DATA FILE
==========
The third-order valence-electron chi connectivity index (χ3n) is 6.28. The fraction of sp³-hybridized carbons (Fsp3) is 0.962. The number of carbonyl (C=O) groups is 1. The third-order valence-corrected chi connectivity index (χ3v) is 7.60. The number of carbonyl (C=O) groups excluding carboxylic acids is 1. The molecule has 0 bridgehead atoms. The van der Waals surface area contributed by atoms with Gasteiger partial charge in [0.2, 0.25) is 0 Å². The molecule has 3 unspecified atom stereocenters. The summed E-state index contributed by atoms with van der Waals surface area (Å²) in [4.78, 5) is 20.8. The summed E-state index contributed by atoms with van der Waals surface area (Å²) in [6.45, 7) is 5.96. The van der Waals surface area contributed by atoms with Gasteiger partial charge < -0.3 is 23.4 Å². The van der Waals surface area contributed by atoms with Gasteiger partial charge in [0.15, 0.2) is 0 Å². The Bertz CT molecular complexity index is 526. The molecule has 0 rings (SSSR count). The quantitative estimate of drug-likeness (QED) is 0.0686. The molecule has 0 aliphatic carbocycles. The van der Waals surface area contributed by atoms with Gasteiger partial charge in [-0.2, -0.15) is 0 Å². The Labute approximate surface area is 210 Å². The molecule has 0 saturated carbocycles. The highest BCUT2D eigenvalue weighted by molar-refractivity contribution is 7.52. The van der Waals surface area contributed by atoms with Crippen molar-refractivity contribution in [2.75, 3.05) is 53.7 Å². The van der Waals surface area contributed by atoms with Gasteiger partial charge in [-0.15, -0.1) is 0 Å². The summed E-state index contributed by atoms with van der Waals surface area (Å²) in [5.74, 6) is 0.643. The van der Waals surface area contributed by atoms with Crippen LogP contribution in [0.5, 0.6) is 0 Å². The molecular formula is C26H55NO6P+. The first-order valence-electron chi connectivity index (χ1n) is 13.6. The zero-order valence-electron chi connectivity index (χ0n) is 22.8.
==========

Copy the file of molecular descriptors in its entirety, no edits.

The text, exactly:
The third-order valence-electron chi connectivity index (χ3n) is 6.28. The fraction of sp³-hybridized carbons (Fsp3) is 0.962. The number of carbonyl (C=O) groups is 1. The third-order valence-corrected chi connectivity index (χ3v) is 7.60. The number of carbonyl (C=O) groups excluding carboxylic acids is 1. The molecule has 0 bridgehead atoms. The van der Waals surface area contributed by atoms with Gasteiger partial charge in [0.2, 0.25) is 0 Å². The molecule has 3 unspecified atom stereocenters. The summed E-state index contributed by atoms with van der Waals surface area (Å²) in [4.78, 5) is 20.8. The summed E-state index contributed by atoms with van der Waals surface area (Å²) in [6.45, 7) is 5.96. The van der Waals surface area contributed by atoms with Gasteiger partial charge < -0.3 is 23.4 Å². The van der Waals surface area contributed by atoms with Gasteiger partial charge in [0.15, 0.2) is 0 Å². The Bertz CT molecular complexity index is 526. The molecule has 0 rings (SSSR count). The quantitative estimate of drug-likeness (QED) is 0.0686. The molecule has 0 aliphatic carbocycles. The van der Waals surface area contributed by atoms with Gasteiger partial charge in [-0.2, -0.15) is 0 Å². The Labute approximate surface area is 210 Å². The molecule has 0 saturated carbocycles. The highest BCUT2D eigenvalue weighted by molar-refractivity contribution is 7.52. The van der Waals surface area contributed by atoms with Crippen molar-refractivity contribution in [2.75, 3.05) is 53.7 Å². The van der Waals surface area contributed by atoms with Gasteiger partial charge in [-0.15, -0.1) is 0 Å². The summed E-state index contributed by atoms with van der Waals surface area (Å²) in [5.74, 6) is 0.643. The van der Waals surface area contributed by atoms with Crippen LogP contribution in [0.5, 0.6) is 0 Å². The molecular formula is C26H55NO6P+. The first-order valence-electron chi connectivity index (χ1n) is 13.6. The zero-order valence-electron chi connectivity index (χ0n) is 22.8.